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Special Communication
June 3, 2019

An Implementation Guide to Promote Sleep and Reduce Sedative-Hypnotic Initiation for Noncritically Ill Inpatients

Author Affiliations
  • 1Division of General Internal Medicine, Sinai Health System, Toronto, Ontario, Canada
  • 2Institute of Health Policy, Management and Evaluation, Toronto, Ontario, Canada
  • 3Centre for Quality and Patient Safety, University of Toronto, Ontario, Canada
  • 4Department of Pharmacy, Sinai Health System, Toronto, Ontario, Canada
  • 5Leslie Dan Faculty of Pharmacy, University of Toronto, Ontario, Canada
  • 6Department of Medicine, Icahn School of Medicine at Mount Sinai, New York, New York
  • 7Lown Institute, Brookline, Massachusetts
  • 8Division of Hospital Medicine, Johns Hopkins Bayview Medical Center, Baltimore, Maryland
  • 9Faculty of Medicine, Université de Montréal, Montréal, Québec, Canada
  • 10Faculty of Pharmacy, Université de Montréal, Montréal, Québec, Canada
  • 11Postgraduate Medical Education, University of Toronto, Toronto, Ontario, Canada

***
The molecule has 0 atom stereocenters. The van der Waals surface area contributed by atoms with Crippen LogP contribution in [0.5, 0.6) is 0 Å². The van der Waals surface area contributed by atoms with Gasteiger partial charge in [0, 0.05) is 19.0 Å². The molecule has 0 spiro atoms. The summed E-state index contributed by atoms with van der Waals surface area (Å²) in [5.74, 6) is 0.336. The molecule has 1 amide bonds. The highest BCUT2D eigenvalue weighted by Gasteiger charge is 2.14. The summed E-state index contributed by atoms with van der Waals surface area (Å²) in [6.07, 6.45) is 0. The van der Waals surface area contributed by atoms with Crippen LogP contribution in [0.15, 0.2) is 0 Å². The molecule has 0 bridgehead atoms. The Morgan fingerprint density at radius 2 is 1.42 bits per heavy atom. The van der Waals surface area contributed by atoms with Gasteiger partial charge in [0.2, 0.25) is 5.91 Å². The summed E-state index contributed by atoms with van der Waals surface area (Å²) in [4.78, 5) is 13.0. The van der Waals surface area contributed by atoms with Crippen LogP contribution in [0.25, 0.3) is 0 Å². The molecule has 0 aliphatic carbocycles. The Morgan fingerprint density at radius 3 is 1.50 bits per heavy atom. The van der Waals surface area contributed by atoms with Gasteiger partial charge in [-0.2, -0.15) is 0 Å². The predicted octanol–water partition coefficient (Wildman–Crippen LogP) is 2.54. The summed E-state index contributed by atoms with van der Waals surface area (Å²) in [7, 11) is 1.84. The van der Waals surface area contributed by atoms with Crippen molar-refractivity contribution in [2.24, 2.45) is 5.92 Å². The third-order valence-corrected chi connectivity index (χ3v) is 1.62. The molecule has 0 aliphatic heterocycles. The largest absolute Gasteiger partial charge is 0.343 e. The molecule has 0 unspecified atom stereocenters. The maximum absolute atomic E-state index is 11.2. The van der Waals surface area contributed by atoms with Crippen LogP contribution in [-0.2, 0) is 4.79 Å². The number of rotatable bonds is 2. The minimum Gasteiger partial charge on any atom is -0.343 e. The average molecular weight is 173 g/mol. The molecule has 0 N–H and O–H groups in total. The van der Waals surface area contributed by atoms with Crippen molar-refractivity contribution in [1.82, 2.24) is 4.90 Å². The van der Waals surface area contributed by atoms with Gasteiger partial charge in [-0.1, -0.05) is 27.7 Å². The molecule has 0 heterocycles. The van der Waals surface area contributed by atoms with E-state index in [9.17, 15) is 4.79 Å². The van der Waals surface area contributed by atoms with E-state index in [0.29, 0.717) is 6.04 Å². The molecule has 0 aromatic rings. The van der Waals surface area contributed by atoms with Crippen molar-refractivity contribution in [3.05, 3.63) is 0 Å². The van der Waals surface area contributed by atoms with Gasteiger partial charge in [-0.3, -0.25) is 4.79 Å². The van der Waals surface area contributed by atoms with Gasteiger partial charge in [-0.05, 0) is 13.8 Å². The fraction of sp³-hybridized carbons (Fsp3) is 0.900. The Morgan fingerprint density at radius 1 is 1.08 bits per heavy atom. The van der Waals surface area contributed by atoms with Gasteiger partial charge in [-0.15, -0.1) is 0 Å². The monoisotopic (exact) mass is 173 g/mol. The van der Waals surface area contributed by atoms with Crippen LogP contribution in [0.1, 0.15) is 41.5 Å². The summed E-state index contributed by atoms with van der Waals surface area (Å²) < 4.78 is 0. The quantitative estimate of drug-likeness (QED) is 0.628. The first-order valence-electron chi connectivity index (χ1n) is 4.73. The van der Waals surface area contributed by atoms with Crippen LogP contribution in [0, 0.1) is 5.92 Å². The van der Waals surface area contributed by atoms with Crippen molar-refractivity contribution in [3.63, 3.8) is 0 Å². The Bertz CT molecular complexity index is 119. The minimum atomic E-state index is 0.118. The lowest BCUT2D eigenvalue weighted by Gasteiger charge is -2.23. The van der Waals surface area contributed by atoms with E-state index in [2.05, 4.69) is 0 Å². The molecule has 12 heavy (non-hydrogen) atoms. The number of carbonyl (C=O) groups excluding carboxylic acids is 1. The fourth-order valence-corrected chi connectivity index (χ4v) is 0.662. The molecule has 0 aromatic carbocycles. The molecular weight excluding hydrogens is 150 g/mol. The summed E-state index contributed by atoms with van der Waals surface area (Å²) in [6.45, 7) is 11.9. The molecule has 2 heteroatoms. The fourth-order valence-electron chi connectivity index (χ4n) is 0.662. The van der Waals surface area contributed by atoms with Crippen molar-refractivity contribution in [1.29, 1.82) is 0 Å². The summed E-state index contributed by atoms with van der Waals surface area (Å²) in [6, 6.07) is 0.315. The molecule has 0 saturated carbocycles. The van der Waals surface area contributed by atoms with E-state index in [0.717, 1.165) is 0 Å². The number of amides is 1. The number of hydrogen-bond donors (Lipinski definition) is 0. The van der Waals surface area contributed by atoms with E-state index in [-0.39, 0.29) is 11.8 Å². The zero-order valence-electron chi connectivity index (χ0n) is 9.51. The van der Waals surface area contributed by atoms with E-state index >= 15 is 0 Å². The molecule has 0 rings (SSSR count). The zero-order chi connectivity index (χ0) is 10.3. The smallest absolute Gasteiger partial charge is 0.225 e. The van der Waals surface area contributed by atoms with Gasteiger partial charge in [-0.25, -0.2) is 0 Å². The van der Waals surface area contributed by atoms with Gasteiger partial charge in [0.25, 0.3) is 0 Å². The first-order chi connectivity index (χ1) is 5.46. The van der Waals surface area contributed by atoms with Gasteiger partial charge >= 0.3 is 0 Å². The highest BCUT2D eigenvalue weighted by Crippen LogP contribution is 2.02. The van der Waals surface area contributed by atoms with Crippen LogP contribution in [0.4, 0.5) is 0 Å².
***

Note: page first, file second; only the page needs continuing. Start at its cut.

• 12Division of Pulmonary, Critical Care, and Sleep Medicine, Mayo Clinic, Rochester, Minnesota
JAMA Intern Med. Published online June 3, 2019. doi:10.1001/jamainternmed.2019.1196
Abstract

Sedative-hypnotic medications are frequently prescribed for hospitalized patients with insomnia, but they can result in preventable harm such as delirium, falls, hip fractures, and increased morbidity. Furthermore, sedative-hypnotic initiation while in the hospital carries a risk of chronic use after discharge. Disrupted sleep is a major contributor to sedative-hypnotic use among patients in the hospital and other institutional settings. Numerous multicomponent studies on improving sleep quality in these settings have been described, some demonstrating an associated reduction of sedative-hypnotic prescriptions. This selected review summarizes effective interventions aimed at promoting sleep and reducing inappropriate sedative-hypnotic initiation and proposes an implementation strategy to guide quality improvement teams.

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